in neural representation. Further research is needed to clarify the relationships between particular kinds and durations of life experience and particular changes in the brain and thus to clarify which aspects of "experience" might be protective against cognitive decline.
The intellectual creations of human culture also leave imprints on the brain. For example, letters and digits are culturally created symbols that can be used to represent the same concepts (e.g., "four" and "4"). Yet letter and digit recognition depend on different neural regions in literate subjects (Polk and Farah, 1998). Handwriting can be selectively impaired by brain damage that does not affect other sensory-motor functions of the hand (Alexander et al., 1992). And bilinguals show regional segregation of their different languages (Ojemann and Whitaker, 1978), illustrating that the products of specific cultures can sometimes be recognized in the brain.
There is evidence that the aging brain continues to change. For example, dendritic growth increases, possibly in compensation for cell loss (Kolb and Whishaw, 1998). New research presents evidence of neurogenesis in adulthood: new neurons continually appear in areas of the adult primate brain associated with higher cognitive functions (Gould et al., 1999b). The role of life experiences in such processes has hardly begun to be investigated.
These lines of evidence that experience changes the brain in lasting ways support the idea that many outcomes of brain development from infancy through old age are the expression of experiential-cultural factors and suggest that simple reductionistic and deterministic models in which cognitive capabilities flow exclusively from brain development are inappropriate. They suggest a program of research to examine in detail the proposition that although evolution-based brain development lays the basic foundation of brain architecture, subsequent differentiation and development of the brain is importantly influenced by how societies are organized and by how individuals live their lives. This research program would aim to clarify the relationships between particular kinds and durations of life experience and particular changes in the brain.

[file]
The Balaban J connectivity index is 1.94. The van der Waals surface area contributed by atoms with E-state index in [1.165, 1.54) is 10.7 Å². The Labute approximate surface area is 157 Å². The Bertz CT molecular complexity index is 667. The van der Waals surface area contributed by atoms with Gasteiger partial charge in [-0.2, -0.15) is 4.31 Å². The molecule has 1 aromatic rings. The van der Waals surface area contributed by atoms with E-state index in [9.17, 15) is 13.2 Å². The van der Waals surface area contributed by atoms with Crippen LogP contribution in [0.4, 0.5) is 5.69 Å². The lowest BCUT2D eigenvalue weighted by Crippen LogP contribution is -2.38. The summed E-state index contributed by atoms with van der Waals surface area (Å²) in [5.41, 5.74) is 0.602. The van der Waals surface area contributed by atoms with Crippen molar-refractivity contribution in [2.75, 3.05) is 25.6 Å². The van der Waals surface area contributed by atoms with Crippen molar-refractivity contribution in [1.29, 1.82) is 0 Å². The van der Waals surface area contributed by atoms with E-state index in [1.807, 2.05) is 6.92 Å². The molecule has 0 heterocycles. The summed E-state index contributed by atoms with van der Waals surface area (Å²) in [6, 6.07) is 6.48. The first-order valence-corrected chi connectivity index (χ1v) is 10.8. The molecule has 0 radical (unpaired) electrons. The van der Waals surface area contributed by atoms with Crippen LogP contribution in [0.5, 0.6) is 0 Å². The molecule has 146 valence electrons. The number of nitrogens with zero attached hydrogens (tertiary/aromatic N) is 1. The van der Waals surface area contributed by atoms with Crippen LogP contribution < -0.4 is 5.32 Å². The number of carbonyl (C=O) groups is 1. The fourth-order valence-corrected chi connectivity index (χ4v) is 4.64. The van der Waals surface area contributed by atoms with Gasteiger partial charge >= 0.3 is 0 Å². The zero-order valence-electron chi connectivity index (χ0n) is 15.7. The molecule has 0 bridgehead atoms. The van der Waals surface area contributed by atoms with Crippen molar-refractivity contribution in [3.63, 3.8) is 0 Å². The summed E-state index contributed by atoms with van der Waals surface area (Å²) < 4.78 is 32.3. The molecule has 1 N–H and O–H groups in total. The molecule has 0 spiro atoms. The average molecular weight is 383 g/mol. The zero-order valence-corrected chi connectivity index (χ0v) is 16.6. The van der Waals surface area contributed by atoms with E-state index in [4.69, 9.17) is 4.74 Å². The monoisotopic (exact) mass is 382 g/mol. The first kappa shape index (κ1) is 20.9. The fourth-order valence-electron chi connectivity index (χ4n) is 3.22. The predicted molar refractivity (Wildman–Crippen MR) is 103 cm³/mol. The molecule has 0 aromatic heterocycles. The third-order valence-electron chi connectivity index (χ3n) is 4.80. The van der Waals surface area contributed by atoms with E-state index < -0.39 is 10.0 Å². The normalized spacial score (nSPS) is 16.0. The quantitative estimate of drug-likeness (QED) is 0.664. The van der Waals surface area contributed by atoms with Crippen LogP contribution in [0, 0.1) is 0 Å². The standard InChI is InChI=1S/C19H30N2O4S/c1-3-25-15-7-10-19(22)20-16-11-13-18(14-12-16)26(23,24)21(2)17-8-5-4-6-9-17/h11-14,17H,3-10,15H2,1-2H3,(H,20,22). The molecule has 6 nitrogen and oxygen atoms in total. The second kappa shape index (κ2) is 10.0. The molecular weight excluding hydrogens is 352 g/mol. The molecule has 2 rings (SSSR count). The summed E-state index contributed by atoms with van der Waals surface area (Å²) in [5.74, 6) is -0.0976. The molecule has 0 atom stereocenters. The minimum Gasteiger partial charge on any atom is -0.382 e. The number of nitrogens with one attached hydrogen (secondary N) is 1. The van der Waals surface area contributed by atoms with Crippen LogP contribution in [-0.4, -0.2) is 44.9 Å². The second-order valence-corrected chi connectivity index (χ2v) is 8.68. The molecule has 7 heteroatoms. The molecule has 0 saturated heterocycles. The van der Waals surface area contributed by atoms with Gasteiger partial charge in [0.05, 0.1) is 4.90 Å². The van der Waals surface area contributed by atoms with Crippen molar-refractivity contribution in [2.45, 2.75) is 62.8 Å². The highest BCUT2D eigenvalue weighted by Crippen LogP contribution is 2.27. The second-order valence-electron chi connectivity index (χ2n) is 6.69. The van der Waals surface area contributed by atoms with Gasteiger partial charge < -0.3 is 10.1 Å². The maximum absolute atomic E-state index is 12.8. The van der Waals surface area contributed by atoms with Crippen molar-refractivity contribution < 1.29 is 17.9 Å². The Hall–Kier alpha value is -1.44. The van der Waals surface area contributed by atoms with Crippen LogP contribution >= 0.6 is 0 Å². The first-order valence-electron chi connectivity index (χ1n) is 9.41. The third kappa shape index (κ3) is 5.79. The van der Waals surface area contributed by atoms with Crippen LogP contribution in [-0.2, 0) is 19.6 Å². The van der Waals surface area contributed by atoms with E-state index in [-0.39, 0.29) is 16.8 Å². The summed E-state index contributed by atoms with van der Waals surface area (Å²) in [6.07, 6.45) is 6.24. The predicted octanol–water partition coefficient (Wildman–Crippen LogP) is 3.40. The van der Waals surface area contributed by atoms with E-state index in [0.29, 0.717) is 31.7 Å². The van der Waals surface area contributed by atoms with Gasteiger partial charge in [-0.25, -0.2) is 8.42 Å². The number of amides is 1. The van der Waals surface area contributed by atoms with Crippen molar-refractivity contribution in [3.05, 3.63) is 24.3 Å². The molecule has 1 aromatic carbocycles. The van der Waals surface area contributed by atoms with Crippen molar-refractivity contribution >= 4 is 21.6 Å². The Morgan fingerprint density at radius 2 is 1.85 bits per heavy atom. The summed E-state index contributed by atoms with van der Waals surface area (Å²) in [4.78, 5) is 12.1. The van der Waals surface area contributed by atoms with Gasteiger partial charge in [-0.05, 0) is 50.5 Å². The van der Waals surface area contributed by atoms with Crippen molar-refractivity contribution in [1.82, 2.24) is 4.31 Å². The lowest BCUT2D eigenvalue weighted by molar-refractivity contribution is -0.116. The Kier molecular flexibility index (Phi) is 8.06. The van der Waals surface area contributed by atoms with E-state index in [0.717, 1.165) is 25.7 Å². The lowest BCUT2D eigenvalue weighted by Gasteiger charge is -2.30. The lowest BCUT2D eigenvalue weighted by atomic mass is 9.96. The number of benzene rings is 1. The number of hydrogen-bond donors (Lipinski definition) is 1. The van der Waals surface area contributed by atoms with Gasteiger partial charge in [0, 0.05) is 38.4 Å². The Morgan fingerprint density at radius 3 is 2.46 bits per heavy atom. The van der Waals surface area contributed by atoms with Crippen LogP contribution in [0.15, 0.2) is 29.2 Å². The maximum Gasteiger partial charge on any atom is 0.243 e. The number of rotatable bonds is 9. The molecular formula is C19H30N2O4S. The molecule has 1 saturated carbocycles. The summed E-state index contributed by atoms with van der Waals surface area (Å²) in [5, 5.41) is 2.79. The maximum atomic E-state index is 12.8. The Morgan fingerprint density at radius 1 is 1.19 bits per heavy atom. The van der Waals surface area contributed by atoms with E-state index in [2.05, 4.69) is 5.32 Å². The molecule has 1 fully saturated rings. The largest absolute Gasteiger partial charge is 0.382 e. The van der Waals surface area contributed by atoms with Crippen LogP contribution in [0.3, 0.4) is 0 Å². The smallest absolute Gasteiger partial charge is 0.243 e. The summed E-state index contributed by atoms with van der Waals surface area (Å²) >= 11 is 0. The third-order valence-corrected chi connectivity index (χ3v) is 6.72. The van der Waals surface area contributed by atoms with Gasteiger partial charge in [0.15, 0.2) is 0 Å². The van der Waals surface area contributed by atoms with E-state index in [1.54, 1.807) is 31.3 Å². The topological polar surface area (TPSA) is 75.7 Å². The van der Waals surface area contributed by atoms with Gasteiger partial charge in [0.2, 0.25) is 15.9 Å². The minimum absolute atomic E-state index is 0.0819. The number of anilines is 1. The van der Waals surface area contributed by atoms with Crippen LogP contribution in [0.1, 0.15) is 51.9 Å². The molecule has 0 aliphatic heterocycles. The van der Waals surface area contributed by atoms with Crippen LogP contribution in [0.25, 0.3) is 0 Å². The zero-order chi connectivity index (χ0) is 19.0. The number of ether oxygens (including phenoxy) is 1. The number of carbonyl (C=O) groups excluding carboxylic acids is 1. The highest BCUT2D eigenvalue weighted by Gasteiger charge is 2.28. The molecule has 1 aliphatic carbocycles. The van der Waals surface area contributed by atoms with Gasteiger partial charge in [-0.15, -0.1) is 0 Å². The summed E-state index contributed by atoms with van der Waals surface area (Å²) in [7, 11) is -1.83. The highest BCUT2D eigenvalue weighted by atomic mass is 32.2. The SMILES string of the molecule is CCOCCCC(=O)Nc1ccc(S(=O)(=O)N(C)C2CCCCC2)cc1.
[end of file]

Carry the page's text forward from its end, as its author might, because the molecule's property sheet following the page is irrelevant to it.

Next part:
Older people often continue to perform well the cognitive tasks of living despite declines in some of the underlying cognitive capabilities. For cognitive tasks that require new learning or that depend on speed of responding, performance diminishes with age (Burke and MacKay, 1997); such performance is also related to the ability to enact certain tasks of everyday life, such as such as paying bills or filling out tax forms (Diehl, 1998; Willis and Marsiske, 1991). However, performance on laboratory tasks that measure cognitive processes does not map perfectly onto performance in many important life domains, such as performance in the workplace and the exercise of